“Know the Gaps” – Farmer’s Insurance ad. The Colorado Supreme Court granted review of, and answered in the negative the following certified question from the Tenth Circuit Court of Appeals: “whether the notice-prejudice rule applies to the date-certain notice requirement of claims-made policies.” The notice-prejudice rule (set forth in Friedland v Travelers) allows insureds to avoid the consequence of late notice of a claim under a “prompt-notice” provision if the insurer is not prejudiced. A “claims-made” policy, different from an “occurrence” policy, typically requires that notice of an occurrence be given by a date-certain as a condition precedent to coverage. The date-certain provision is, therefore, a material condition of coverage. Applying the notice-prejudice rule would alter the parties’ agreed allocation of risk, something the Court declined to do.
To read the 10th Circuit’s order following this opinion, click HERE.
“In choosing Boulder, the plaintiffs may well have engaged in ‘forum shopping’ … But Rule 98 (c)(1) does not restrict the plaintiff’s choice of venue when the defendant is a nonresident…” Opinion. Relying on its opinion in Sampson v. District Court, 590 P2d 958 (1979), and approving an exemplar affidavit in Dep’t Highways v District Court, 635 P2d 889 (1981), the Supreme Court reversed three trial court orders transferring venue. It held that Boulder was a proper venue and that Defendant Farmers Insurance did not provide sufficient evidentiary support for its request to change venue. Defendant failed to 1) focus on the convenience of non-moving party witnesses and 2) submitted inadequate affidavits that did not contain in sufficient detail: a) witness identity, b) the nature, materiality and admissibility of testimony, and c) how the change would affect the witnesses.
“We firmly believe that under the law every person is considered innocent until proven unable to pay us back.” Skip Hunter, Bail Bondsman. Bail bondsman accepted money to post bond, but did not post the bond or return the money. CRS 10-2-704 imposes fiduciary duties on “insurance producers” such as bail bondsmen. At common law, suretyship law controlled bail bondsmen, which the Court relied on for this Opinion. There are three parties to a suretyship: principle (criminal defendant), surety (bail bondsman), and the creditor (the court). A creditor is akin to an insured under the insurance statutes, and the fiduciary duty is owed to the insured. Thus, the bail bondsman did not owe any fiduciary duties to the criminal defendant. The case was remanded because it was not clear that the Insurance Commission would have reached the same result using the correct interpretation of the law.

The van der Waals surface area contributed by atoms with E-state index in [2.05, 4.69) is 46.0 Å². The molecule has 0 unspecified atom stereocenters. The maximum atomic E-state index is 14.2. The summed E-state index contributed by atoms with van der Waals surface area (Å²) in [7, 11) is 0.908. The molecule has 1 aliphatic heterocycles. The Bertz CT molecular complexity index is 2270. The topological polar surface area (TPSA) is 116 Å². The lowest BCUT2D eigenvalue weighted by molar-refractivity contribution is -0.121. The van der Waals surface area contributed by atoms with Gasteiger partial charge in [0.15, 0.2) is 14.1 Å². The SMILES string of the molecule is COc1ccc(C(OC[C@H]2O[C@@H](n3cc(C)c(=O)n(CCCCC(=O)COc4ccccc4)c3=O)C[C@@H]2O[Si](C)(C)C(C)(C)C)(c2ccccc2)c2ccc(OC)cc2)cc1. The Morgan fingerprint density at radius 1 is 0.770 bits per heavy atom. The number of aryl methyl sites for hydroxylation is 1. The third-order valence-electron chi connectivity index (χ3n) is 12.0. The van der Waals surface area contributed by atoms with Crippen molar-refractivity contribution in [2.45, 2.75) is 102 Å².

Twice the covered benefits plus attorneys’ fees and costs is what an insurance company must pay if it acts in bad faith when deciding an uninsured or underinsured insurance claim under CRS 10-3-1116. In this case, the claimant/plaintiff was awarded $0 damages on a statutory bad faith claim, but ultimately recovered three times the amount of UIM coverage available under the policy: double for statutory bad faith and a third under the settlement of a bad faith breach of contract claim. The court of appeals affirmed. First, it held that the policies were ambiguous on the identity of the insured, allowing the jury to conclude claimant was an insured. Then it held that even if the question of coverage was fairly debatable, delay or denying coverage was not necessarily reasonable. And finally, a successful statutory claim independently entitles a claimant to double the covered benefits.
“If the interest of the absentee is not represented at all, or if all existing parties are adverse to him, then he is not adequately represented.” Opinion. In a personal injury case, the parties moved for a protective order to keep certain records confidential. State Farm, defendant’s insurer, moved to intervene and oppose the order. The trial court denied the motion, but the court of appeals reversed. The court agreed with State Farm that: 1) its record-keeping obligations under state law gave it an interest in the outcome of the protective order; 2) there was no other venue in which State Farm could challenge the order; and 3) its interests were not protected by counsel for the insured, even if that counsel was hired by State Farm. The court did not, however, rule on the merits of the protective order. Instead, State Farm was permitted to intervene on remand.